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‘It was scary, like hell, all I can say it was scary’

BVI residents recall Hurricane Irma's wrath on small British territory

Wednesday, September 13, 2017

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ROAD TOWN, British Virgin Islands (CMC) — At age 64, Aubrey Forbes has experienced several severe storms, including the devastating Marilyn of 1995 which many older Virgin Islanders use as the yardstick to measure the impact of tropical cyclones on their islands.

However, Forbes, commissioner of customs in the British Virgin Islands (BVI), all but had the wind knocked out of him when he saw his workplace — the Jost Van Dyke ferry facility in West End, Tortola — on Monday, four days after Hurricane Irma battered the islands.

“It is unbelievable,” he managed to tell the Caribbean Media Corporation (CMC) after visiting the facility, which had been stripped of its roof by the winds and had the sea surge deposit a crumpled sports utility vehicle (SUV) on a six-foot-high platform outside the facility.

On land, the trees appear as if they were subjected to some sort of water flow that had defied the laws of gravity by flowing across the mountainside, rather than down it.

Various types of sea crafts, including large yachts and powerboats, lined the road leading towards the berthing facility.

Across the bay, at Sophers Hole, the remains of a large yacht are clearly visible, sitting atop a one-storey building.

A closer examination shows that it was shredded, all as a result of the powerful sea surge that battered the islands, depositing debris, inside vehicle high on the incline of the hillside

“I can't believe what I am seeing,” Forbes said. “This is devastation, man. I've never seen nothing like this in my life. This doesn't look like the place I used to know. This doesn't look like West End at all.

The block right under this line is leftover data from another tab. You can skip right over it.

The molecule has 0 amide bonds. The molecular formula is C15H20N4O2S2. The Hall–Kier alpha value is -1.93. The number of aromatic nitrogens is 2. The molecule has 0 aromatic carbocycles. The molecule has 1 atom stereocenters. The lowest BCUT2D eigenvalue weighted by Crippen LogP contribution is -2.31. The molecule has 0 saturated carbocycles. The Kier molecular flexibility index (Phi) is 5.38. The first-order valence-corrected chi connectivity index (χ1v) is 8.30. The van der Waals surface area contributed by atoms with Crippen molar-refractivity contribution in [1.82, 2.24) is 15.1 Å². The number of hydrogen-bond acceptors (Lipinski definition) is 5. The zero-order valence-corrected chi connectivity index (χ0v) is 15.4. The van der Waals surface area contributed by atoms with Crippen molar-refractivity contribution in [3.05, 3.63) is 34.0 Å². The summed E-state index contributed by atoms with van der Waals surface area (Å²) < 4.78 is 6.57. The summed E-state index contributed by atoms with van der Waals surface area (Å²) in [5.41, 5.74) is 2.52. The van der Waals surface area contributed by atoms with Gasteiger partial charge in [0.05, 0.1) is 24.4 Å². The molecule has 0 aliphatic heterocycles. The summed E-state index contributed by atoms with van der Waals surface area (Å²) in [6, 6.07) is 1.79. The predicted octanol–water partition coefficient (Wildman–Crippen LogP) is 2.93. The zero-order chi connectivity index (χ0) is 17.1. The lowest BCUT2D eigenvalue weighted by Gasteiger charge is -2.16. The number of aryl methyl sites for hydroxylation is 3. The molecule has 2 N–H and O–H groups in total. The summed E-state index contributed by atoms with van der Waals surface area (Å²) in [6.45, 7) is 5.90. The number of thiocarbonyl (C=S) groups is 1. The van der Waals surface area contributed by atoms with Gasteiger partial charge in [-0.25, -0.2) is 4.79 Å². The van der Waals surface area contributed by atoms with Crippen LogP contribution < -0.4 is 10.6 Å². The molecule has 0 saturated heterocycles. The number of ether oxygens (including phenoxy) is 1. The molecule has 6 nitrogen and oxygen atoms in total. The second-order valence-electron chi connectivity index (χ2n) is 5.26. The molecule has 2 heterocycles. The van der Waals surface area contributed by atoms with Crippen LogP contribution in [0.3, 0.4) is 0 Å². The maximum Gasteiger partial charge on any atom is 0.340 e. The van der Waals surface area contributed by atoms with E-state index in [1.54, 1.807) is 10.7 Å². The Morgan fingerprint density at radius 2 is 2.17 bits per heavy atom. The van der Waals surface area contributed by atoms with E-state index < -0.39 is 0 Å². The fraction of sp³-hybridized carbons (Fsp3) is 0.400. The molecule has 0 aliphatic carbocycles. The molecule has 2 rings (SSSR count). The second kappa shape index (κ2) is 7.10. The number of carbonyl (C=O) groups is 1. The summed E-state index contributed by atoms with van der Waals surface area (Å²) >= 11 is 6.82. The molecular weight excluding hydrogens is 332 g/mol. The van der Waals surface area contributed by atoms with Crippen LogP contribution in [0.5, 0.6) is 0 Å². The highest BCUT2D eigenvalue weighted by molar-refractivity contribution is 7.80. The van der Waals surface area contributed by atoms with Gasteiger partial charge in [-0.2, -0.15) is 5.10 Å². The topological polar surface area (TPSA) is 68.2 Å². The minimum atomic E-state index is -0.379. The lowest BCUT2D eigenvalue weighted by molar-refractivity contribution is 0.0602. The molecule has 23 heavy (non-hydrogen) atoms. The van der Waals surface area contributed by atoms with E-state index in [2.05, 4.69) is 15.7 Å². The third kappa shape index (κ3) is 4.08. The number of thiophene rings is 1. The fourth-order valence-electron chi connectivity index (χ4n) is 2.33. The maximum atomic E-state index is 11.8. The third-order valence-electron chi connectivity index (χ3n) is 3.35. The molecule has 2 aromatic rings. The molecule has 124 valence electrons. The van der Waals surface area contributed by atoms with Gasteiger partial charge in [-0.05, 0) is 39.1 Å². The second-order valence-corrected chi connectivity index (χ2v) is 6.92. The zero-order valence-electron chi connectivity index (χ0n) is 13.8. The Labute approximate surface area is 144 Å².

“Man, everything is blown apart. Everything is just destroyed. This was one of the most beautiful harbours in the Virgin Islands and look at it today. You can't believe. Wow! What is this?” said Forbes, who has been working in the customs department for three decades, and has seen the impact of a number of hurricanes.

For him, Hurricane Marilyn, which in 1995 became the most powerful storm to hit the Virgin Islands since Hurricane Hugo of 1989, was the point of reference.

As far as Forbes is concerned, Marilyn was nothing close to the devastation by Irma.

“Marilyn passed over here but it was nothing like this. This is the worst that ever passed over the Virgin Islands that I have ever seen. There's nothing, nothing close [to Hurricane Irma] at all. Wow! Is this for real?”

Forbes' comments echo the widespread disbelieve at the devastation that Irma has cut across this British overseas territory.

Similar sentiments were expressed at the ferry facility in Road Town, where Kenneth Maduro, a dock master with the BVI Ports Authority, was helping to clean up so that people could travel between Anegada and Tortola.

“It was terrible; nothing like this we ever experienced. All the hurricane I've went through all my years, nothing like this,” Maduro, 49, told CMC.